• Enter your email address to follow this blog and receive notifications of new posts by email.

    Join 11 other followers

  • September 2014
    S M T W T F S
    « Aug    
     123456
    78910111213
    14151617181920
    21222324252627
    282930  
  • Recent Bookmarks:

  • Archives

  • Categories

  • Pages

Current Obama Ohio pWP: 82%

No graphic, this is just a quick update. A PPP poll was recently posted on RCP; Obama has a 82.3% chance of winning Ohio, based on every publicly available poll released in November. No poll has shown Romney ahead in Ohio since October 28th. Ohio, Michigan, Wisconsin and Pennsylvania have similar enough polling histories (this year) that we can treat the entire region about the same (i.e. they’re not independent of each other, an outcome in one is likely to be indicative of all of them, which is why I haven’t been posting pWP numbers for those other states). It’s practically impossible for Obama to win without Ohio, so I would put Romney’s chances of winning the election right at 20%. In fact, you could probably cut that in half too, as Romney has to win Ohio and one other state, and that state is likely Colorado, where pWP numbers have the race as a coin flip. So let’s call it a ten percent chance Romney wins. Or, every poll done by all the major polling agencies are completely wrong, and Romney will win in a landslide. But I’d start selling those Romney Intrade contracts and buying Obama, if I were you.

A Disaster for Education

GDR "village teacher" (a teacher tea...

Image via Wikipedia

Governor Walker’s union curtailment has become law:

“The monetary part of it is not the entire issue,” says Arnoldussen, a political independent who won a spot on the board in a nonpartisan election. Indeed, some of the most important improvements in Kaukauna’s outlook are because of the new limits on collective bargaining.

In the past, Kaukauna’s agreement with the teachers union required the school district to purchase health insurance coverage from something called WEA Trust — a company created by the Wisconsin teachers union. “It was in the collective bargaining agreement that we could only negotiate with them,” says Arnoldussen. “Well, you know what happens when you can only negotiate with one vendor.” This year, WEA Trust told Kaukauna that it would face a significant increase in premiums.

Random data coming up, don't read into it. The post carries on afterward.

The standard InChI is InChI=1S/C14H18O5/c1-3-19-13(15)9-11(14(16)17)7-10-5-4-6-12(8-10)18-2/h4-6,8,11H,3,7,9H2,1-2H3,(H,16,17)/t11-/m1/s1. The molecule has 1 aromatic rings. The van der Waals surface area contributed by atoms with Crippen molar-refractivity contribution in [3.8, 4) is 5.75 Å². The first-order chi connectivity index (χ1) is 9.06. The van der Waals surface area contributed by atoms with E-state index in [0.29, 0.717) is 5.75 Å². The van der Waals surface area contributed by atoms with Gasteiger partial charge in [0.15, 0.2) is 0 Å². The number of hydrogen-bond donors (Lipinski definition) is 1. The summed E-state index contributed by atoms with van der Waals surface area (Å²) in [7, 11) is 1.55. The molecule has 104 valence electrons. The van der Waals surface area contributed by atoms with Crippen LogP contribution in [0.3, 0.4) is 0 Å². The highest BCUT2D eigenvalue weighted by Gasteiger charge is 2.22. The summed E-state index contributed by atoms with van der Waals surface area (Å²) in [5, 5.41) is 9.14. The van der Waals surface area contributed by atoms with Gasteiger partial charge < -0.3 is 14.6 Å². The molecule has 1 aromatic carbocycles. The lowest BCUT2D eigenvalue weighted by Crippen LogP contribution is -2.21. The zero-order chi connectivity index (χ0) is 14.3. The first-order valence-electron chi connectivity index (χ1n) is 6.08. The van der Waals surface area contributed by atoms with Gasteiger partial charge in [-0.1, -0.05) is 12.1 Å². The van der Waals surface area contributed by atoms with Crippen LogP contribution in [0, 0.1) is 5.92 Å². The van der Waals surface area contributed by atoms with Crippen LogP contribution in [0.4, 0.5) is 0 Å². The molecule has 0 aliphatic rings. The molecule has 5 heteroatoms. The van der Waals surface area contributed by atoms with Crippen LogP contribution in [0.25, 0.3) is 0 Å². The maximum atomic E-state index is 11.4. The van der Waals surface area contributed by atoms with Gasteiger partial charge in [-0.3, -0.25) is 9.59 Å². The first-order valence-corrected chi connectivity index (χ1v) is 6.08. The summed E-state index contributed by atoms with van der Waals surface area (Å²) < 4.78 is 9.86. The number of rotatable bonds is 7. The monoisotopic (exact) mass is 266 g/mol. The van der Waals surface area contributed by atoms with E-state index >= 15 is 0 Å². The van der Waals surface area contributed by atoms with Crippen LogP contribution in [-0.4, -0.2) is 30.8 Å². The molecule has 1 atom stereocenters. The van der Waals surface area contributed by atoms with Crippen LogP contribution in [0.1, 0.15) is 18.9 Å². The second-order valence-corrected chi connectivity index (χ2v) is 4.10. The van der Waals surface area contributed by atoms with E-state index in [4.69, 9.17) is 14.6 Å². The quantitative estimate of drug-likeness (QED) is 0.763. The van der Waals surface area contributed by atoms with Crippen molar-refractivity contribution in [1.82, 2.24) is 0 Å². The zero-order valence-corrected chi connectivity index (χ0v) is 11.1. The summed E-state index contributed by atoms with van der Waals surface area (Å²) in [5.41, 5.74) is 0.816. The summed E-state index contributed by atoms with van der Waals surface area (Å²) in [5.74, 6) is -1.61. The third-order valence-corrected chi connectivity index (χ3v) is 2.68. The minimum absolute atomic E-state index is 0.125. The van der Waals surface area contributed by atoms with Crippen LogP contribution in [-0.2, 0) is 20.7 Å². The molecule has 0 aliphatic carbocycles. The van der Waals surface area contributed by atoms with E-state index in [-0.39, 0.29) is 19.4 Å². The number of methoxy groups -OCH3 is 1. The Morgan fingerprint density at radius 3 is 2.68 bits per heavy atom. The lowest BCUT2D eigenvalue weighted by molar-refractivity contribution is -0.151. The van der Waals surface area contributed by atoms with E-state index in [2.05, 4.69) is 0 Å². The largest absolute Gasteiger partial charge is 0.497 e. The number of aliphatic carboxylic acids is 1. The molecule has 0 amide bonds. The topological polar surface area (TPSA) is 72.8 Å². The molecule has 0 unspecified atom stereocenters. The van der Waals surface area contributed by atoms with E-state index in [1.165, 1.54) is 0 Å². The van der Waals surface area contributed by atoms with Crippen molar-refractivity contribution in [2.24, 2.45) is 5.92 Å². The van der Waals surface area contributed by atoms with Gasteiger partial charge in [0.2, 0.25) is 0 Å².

Now, the collective bargaining agreement is gone, and the school district is free to shop around for coverage. And all of a sudden, WEA Trust has changed its position. “With these changes, the schools could go out for bids, and lo and behold, WEA Trust said, ‘We can match the lowest bid,'” says Republican state Rep. Jim Steineke, who represents the area and supports the Walker changes. At least for the moment, Kaukauna is staying with WEA Trust, but saving substantial amounts of money.

Then there are work rules. “In the collective bargaining agreement, high school teachers only had to teach five periods a day, out of seven,” says Arnoldussen. “Now, they’re going to teach six.” In addition, the collective bargaining agreement specified that teachers had to be in the school 37 1/2 hours a week. Now, it will be 40 hours.

The changes mean Kaukauna can reduce the size of its classes — from 31 students to 26 students in high school and from 26 students to 23 students in elementary school. In addition, there will be more teacher time for one-on-one sessions with troubled students. Those changes would not have been possible without the much-maligned changes in collective bargaining.

Read the whole thing at the Washington Examiner and realize how utterly awful Republicans are.

Follow

Get every new post delivered to your Inbox.